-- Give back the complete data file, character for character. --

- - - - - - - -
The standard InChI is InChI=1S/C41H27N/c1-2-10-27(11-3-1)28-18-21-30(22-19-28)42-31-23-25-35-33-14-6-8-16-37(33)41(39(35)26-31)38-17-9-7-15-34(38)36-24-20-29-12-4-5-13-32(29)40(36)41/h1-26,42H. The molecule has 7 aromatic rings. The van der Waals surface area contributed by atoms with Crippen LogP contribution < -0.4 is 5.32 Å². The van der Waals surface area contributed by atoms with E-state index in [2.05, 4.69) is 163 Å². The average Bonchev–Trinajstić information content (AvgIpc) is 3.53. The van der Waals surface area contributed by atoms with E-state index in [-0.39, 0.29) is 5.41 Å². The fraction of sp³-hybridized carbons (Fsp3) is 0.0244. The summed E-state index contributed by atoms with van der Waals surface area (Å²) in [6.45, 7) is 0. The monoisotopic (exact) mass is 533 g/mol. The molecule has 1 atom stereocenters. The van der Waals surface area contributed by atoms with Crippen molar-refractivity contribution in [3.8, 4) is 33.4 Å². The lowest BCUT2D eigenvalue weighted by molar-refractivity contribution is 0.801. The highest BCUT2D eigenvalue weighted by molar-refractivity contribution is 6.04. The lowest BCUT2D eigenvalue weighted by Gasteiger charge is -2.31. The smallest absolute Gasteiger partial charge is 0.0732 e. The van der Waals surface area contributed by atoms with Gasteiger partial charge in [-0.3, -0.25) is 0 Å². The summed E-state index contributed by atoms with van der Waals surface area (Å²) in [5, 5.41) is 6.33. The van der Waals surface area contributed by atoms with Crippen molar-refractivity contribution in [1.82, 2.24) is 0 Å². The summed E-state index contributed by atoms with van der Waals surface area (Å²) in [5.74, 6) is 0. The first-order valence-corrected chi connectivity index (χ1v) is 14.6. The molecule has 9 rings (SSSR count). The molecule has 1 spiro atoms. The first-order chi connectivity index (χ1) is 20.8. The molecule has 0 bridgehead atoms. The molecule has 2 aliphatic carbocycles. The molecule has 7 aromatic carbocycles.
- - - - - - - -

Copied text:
The standard InChI is InChI=1S/C41H27N/c1-2-10-27(11-3-1)28-18-21-30(22-19-28)42-31-23-25-35-33-14-6-8-16-37(33)41(39(35)26-31)38-17-9-7-15-34(38)36-24-20-29-12-4-5-13-32(29)40(36)41/h1-26,42H. The molecule has 7 aromatic rings. The van der Waals surface area contributed by atoms with Crippen LogP contribution < -0.4 is 5.32 Å². The van der Waals surface area contributed by atoms with E-state index in [2.05, 4.69) is 163 Å². The average Bonchev–Trinajstić information content (AvgIpc) is 3.53. The van der Waals surface area contributed by atoms with E-state index in [-0.39, 0.29) is 5.41 Å². The fraction of sp³-hybridized carbons (Fsp3) is 0.0244. The summed E-state index contributed by atoms with van der Waals surface area (Å²) in [6.45, 7) is 0. The monoisotopic (exact) mass is 533 g/mol. The molecule has 1 atom stereocenters. The van der Waals surface area contributed by atoms with Crippen molar-refractivity contribution in [3.8, 4) is 33.4 Å². The lowest BCUT2D eigenvalue weighted by molar-refractivity contribution is 0.801. The highest BCUT2D eigenvalue weighted by molar-refractivity contribution is 6.04. The lowest BCUT2D eigenvalue weighted by Gasteiger charge is -2.31. The smallest absolute Gasteiger partial charge is 0.0732 e. The van der Waals surface area contributed by atoms with Gasteiger partial charge in [-0.3, -0.25) is 0 Å². The summed E-state index contributed by atoms with van der Waals surface area (Å²) in [5, 5.41) is 6.33. The van der Waals surface area contributed by atoms with Crippen molar-refractivity contribution in [1.82, 2.24) is 0 Å². The summed E-state index contributed by atoms with van der Waals surface area (Å²) in [5.74, 6) is 0. The first-order valence-corrected chi connectivity index (χ1v) is 14.6. The molecule has 9 rings (SSSR count). The molecule has 1 spiro atoms. The first-order chi connectivity index (χ1) is 20.8. The molecule has 0 bridgehead atoms. The molecule has 2 aliphatic carbocycles. The molecule has 7 aromatic carbocycles.